The executive of the Amalgamated Union of Engineering Workers has backed away from a confrontation with British Leyland after reaching an interim agreement over the dismissed Longbridge shop steward. The union will conduct an inquiry into the case, which the company is not bound to abide by. The TGWU meets today to decide on continuing support for the stoppages. TGWU strike leader deplores pact
By Donald Macintyre
The executive of the Amalgamated Union of Engineering Workers yesterday backed away from entering a confrontation with British Leyland in defence of Mr Derek Robinson, the dismissed Longbridge shop steward. The union instructed its Leyland members yesterday to return to work after reaching an interim agreement with the company which appears to leave management’s position fundamentally unchanged and the Transport and General Workers Union increasingly isolated in its more militant stance.
Under the formula, the company has agreed to pay Mr Robinson while three members of the executive carry out an inquiry into whether or not he was unfairly dismissed. Senior union officials said they did not expect the report for a few weeks. The AUEW executive’s deferral of a widely expected decision to make the dispute official, without winning any commitment from the company to abide by the findings of the inquiry, came three hours after the TGWU, amid confusion, had publicly declared the dispute official.
The finance and general purposes committee of the TGWU Midland regional committee will meet today to consider whether to continue backing for strikes in protest against the dismissal of Mr Robinson and official warnings to three other shop stewards.
Mr John Barker, chairman of the strike committee set up by the TGWU regional committee, said last night
“We can only deplore the action ( the AUEW decision). It has come as a complete bombshell. It was like the carpet being swept from under our feet. We were elated when we heard the news that our general secretary had made the dispute official. We could have closed Leyland immediately. Then Moss Evans phoned. He was very upset with what had happened. We view the action taken by the engineering union with disgust.”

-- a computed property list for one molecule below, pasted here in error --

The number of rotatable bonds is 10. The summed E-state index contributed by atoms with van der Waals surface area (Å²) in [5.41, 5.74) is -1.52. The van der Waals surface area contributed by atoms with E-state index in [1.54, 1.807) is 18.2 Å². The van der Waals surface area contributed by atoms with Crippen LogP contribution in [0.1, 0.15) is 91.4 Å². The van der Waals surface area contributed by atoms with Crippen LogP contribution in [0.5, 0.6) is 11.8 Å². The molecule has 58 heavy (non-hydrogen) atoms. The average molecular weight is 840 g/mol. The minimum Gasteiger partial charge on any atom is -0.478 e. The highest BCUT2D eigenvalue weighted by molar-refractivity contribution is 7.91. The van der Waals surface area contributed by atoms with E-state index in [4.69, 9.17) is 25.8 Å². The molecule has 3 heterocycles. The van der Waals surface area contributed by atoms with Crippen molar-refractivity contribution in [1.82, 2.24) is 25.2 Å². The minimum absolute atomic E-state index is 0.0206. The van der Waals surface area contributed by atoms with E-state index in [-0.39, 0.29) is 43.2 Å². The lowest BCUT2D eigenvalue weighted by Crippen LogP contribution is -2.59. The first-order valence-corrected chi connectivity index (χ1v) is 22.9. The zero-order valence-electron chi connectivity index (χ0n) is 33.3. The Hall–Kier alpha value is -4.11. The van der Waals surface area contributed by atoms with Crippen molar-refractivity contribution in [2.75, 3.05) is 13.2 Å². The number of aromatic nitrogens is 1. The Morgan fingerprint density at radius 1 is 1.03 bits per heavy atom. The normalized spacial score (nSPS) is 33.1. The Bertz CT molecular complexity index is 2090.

It remains to be seen whether the TGWU can maintain support for protest strikes in the face of the AUEW decision and, as the company reported yesterday, a further drift back to work by several thousand employees. Sir Michael Edwardes, BL chairman, wvho has told the union he is willing to appear before the inquiry, said as he left the talks at the Stafford Hotel in St James’s Place, London: “We have not re-instated him (Mr Robinson). There has been a positive outcome to a long session of talks.”
Asked whether the company had modified its stance, he said “That is a very wide question and I do not think you would expect me to answer it.”
Mr Terence Duffy, president of the AUEW, was jeered by a small group of pickets as he was ushered by police from the hotel. There were cries of “Scab” and “sell out” as Mr Duffy left. Mr Duffy said that if it found that Mr Robinson had been unfairly dismissed, his union had already made it clear to the company that it would “embark on an official strike “.
Mr Duffy, who had said at the weekend that he expected the dispute to be made official at the executive meeting yesterday, said after the talks: “While Sir Michael is still insistent that Mr Robinson has not been reinstated, we are still insistent that he has not been dismissed. We have obtained a formula that will enable us to get the show back on the road.”
The remarkable turn of events started shortly after 11 am when the executive members adjourned their regular weekly meeting, eluded reporters, and drove across London from the union’s Peckham headquarters to the talks. Mr Mostyn Evans, general secretary of the TGWU, the biggest union in Leyland, to which two of the reprimanded shop stewards belong, had previously proposed a meeting involving general secretaries of all the unions in the company. After yesterdays talks with the AUEW, Mr Pat Lowry, group director of personnel, said that payment for Mr Robinson pending the union inquiry was not unusual.
“The union has not accepted the dismissal “, he said.
“We have not accepted the reinstatement, re-engagement or reemployment of Mr Robinson.”
The company said yesterday that 5,000 more men had drifted back in various plants, leaving a total out on strike of 17,000.
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